International producer of building materials Saint-Gobain has chosen the winners of its 15th Multi Comfort Students Contest.
More than 2,200 students from 199 universities entered the contest, mainly from the fields of architecture and engineering. The final, held in Milan, saw 60 competing teams from 34 countries present their projects to an international panel of representatives from the Municipality of Milan, architects and experts.
Created in 2004, the contest aims to recognise student talent by holding a competition to design a project based on the principles of Saint-Gobain’s “multi comfort” concept: thermal, visual and acoustic comfort, as well as good indoor air quality.
The challenge for this year’s contest was developed in close collaboration with the Municipality of Milan and involved designing a project to rehabilitate and reconnect the urban area around the Crescenzago subway station in Northeast Milan. The project needed to be in line with the City of Milan’s 2030 plan, which aims for urban regeneration by caring for public spaces throughout the city.
Entries were judged on their innovative approach, environmental qualities and compliance with multi-comfort criteria, as well as their ability to blend perfectly into the environment and account for the climatic conditions specific to the area.
“This year, the contest task was a perfect illustration of some of the major challenges that cities are facing,” said competition chair and Saint-Gobain CEO Pierre-André de Chalendar. “I was again very impressed by the students’ enthusiasm and their commitment … in imagining and building the cities of tomorrow, cities that can improve our daily life and our wellbeing, and cities that will also take care of the planet.”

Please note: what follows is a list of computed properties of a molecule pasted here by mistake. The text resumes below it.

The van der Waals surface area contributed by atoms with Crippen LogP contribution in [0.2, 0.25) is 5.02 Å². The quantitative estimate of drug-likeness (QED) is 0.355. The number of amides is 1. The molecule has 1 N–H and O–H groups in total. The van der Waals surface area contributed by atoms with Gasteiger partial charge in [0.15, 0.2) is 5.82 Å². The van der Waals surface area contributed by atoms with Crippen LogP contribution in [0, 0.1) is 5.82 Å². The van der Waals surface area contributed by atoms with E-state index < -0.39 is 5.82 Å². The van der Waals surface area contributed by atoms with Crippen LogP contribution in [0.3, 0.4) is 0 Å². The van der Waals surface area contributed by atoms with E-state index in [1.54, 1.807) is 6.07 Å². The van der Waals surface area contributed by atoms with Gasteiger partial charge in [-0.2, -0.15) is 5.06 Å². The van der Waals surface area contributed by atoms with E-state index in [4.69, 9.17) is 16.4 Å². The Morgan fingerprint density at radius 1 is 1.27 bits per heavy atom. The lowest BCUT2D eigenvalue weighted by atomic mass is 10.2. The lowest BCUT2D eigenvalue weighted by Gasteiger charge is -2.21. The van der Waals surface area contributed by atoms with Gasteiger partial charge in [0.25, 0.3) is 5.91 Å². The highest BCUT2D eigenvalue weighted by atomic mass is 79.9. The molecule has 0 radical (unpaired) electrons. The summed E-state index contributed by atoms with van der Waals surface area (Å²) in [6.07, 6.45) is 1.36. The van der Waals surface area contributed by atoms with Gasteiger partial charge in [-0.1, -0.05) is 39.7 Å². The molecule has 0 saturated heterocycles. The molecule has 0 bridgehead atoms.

First prize went to Anna Toborek and Joanna Machera, from the Silesian University of Technology in Poland, for their “Co.Living” project. Emmanuella Ohene Mantey, Mohamed Fakhri and Patrick Kore from the Abidjan School of Architecture in Ivory Coast (pictured) received the second prize with the “Social Canopy” project. Third prize went to Bakhrom Khakimov from Brest State Technical University, Belarus, with its “Induction” Project.
Two special prizes were also awarded: one to Timofey Kuzmenko, Artem Diyanov and Anna Budyuk from Russia and the other to Kang Yeonjae and Youn Kyungsun from South Korea.
Saint-Gobain operates in Australia and offers products such as Solar Gard, a solar heat rejecting window film. According to the company, the Solar Gard solution is a retrofit product suitable for any building glass, and can reduce the existing glass SHGC to as low as 0.18. This can lead to reductions in HVAC usage or even reductions in plant size.